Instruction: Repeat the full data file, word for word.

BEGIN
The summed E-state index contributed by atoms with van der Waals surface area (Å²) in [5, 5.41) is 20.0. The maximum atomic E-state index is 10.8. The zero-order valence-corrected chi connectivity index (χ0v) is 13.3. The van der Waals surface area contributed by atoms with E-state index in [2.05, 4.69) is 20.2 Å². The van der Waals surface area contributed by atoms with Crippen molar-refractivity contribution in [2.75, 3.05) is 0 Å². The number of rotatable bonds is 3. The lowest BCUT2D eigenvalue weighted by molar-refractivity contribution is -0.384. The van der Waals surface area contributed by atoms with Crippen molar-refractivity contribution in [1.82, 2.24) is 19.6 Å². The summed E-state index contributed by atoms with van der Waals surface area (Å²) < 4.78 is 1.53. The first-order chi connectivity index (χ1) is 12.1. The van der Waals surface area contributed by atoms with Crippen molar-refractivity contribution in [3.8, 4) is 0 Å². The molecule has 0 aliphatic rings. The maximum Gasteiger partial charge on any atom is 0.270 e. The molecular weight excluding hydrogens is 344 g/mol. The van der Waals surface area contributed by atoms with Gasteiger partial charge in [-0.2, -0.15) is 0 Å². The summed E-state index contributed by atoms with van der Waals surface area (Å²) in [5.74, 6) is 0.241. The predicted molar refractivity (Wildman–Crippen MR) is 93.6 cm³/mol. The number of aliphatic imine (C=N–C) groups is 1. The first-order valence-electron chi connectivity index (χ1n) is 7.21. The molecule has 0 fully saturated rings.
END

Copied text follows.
The summed E-state index contributed by atoms with van der Waals surface area (Å²) in [5, 5.41) is 20.0. The maximum atomic E-state index is 10.8. The zero-order valence-corrected chi connectivity index (χ0v) is 13.3. The van der Waals surface area contributed by atoms with E-state index in [2.05, 4.69) is 20.2 Å². The van der Waals surface area contributed by atoms with Crippen molar-refractivity contribution in [2.75, 3.05) is 0 Å². The number of rotatable bonds is 3. The lowest BCUT2D eigenvalue weighted by molar-refractivity contribution is -0.384. The van der Waals surface area contributed by atoms with Crippen molar-refractivity contribution in [1.82, 2.24) is 19.6 Å². The summed E-state index contributed by atoms with van der Waals surface area (Å²) < 4.78 is 1.53. The first-order chi connectivity index (χ1) is 12.1. The van der Waals surface area contributed by atoms with Crippen molar-refractivity contribution in [3.8, 4) is 0 Å². The molecule has 0 aliphatic rings. The maximum Gasteiger partial charge on any atom is 0.270 e. The molecular weight excluding hydrogens is 344 g/mol. The van der Waals surface area contributed by atoms with Gasteiger partial charge in [-0.2, -0.15) is 0 Å². The summed E-state index contributed by atoms with van der Waals surface area (Å²) in [5.74, 6) is 0.241. The predicted molar refractivity (Wildman–Crippen MR) is 93.6 cm³/mol. The number of aliphatic imine (C=N–C) groups is 1. The first-order valence-electron chi connectivity index (χ1n) is 7.21. The molecule has 0 fully saturated rings.